How to Get Red Stains out of Plastic Containers

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Red, tomato-based stains have a tendency to stick to plastic containers. Although dish washing detergent effectively removes most stains, tomato-based stains often persist, leaving behind an unpleasant orange or red stain. Rather than leave red stains to collect inside plastic containers, they can be removed with a few simple supplies and strategies. Timely removal of the stain can make it easier to lift, but even older red stains can be successfully removed from your plastic containers.

Things You'll Need

  • 1/8 cup baking soda
  • Bowl
  • White vinegar
  • Nylon mesh sponge
  • 1 tsp. hydrogen peroxide
  • 1/2 tsp. cream of tartar
  • Kitchen towel
  • Pour 1/8 cup baking soda into a bowl. Dampen a nylon mesh sponge with undiluted white vinegar. Dip the sponge into the baking soda to coat one side of the sponge.

  • Scrub the inside of the plastic container, focusing on the red stains caused by tomato-based or other products. As the stains lift, rinse the sponge with water, apply more baking soda and vinegar and continue to scrub until you've removed as much of the red stains as possible.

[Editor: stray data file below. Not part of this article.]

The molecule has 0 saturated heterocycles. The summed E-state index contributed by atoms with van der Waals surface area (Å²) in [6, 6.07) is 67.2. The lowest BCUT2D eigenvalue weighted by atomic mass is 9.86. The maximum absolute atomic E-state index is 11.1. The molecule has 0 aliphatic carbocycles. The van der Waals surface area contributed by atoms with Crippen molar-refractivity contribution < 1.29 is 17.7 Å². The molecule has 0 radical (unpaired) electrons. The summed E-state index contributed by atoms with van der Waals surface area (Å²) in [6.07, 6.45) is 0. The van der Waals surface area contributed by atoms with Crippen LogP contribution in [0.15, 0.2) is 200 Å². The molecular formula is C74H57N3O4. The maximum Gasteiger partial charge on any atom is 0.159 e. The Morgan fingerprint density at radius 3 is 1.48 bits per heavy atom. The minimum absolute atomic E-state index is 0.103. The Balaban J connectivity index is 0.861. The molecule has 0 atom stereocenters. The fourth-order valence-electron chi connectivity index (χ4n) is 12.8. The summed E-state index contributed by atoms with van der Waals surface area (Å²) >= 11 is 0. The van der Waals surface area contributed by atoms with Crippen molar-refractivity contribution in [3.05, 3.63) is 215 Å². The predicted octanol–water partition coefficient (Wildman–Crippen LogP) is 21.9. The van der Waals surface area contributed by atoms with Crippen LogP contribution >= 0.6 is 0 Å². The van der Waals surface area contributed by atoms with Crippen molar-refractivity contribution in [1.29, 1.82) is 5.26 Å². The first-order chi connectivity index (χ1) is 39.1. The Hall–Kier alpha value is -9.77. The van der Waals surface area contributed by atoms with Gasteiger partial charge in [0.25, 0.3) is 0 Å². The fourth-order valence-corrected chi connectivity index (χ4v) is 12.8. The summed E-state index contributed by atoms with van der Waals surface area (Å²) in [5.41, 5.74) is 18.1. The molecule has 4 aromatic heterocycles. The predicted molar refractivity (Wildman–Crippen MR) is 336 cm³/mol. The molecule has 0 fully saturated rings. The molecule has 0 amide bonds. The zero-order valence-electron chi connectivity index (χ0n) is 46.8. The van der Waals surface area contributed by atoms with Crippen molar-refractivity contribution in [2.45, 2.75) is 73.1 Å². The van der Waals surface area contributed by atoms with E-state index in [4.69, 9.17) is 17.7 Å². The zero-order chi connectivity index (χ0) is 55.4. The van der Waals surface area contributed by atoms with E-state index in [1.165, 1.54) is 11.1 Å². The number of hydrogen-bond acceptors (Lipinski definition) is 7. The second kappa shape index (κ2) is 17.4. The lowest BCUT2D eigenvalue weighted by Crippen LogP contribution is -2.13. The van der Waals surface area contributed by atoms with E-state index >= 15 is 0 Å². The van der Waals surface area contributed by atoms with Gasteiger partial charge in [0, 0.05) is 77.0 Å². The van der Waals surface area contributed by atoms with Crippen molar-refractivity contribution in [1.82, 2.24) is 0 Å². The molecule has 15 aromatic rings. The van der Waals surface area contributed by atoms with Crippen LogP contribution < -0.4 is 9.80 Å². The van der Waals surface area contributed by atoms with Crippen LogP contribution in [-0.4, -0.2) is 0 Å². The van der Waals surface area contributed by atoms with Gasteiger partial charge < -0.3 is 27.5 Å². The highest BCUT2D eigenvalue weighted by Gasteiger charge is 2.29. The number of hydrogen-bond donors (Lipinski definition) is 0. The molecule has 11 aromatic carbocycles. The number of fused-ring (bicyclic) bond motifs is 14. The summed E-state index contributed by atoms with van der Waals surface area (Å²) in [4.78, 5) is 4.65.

• Mix 1 tsp. three percent hydrogen peroxide with 1/2 tsp. cream of tartar. Apply the natural bleaching paste to the remaining red stains on the surface of the plastic container. Gently work the paste into the plastic with the damp sponge.

  • Allow the peroxide and cream of tartar paste to remain on the surface of the plastic container for a few minutes to bleach the stains. Scrub with the sponge then rinse the container with water. Dry with a clean kitchen towel.

Tips & Warnings

  • Whitening toothpaste can be used to scrub away red stains on plastic.
  • Soak red-stained plastic in white vinegar for a few hours or overnight to remove the stains.
  • Use a soft commercial cleanser containing bleach to remove tomato stains from plastic containers.
  • Don't use scouring powder or other abrasive cleansers on plastic containers. The tiny scratches caused by these cleansers tend to collect the residue that causes stains.

References

  • Photo Credit Nossa Productions/Photodisc/Getty Images ULTRA F/Photodisc/Getty Images
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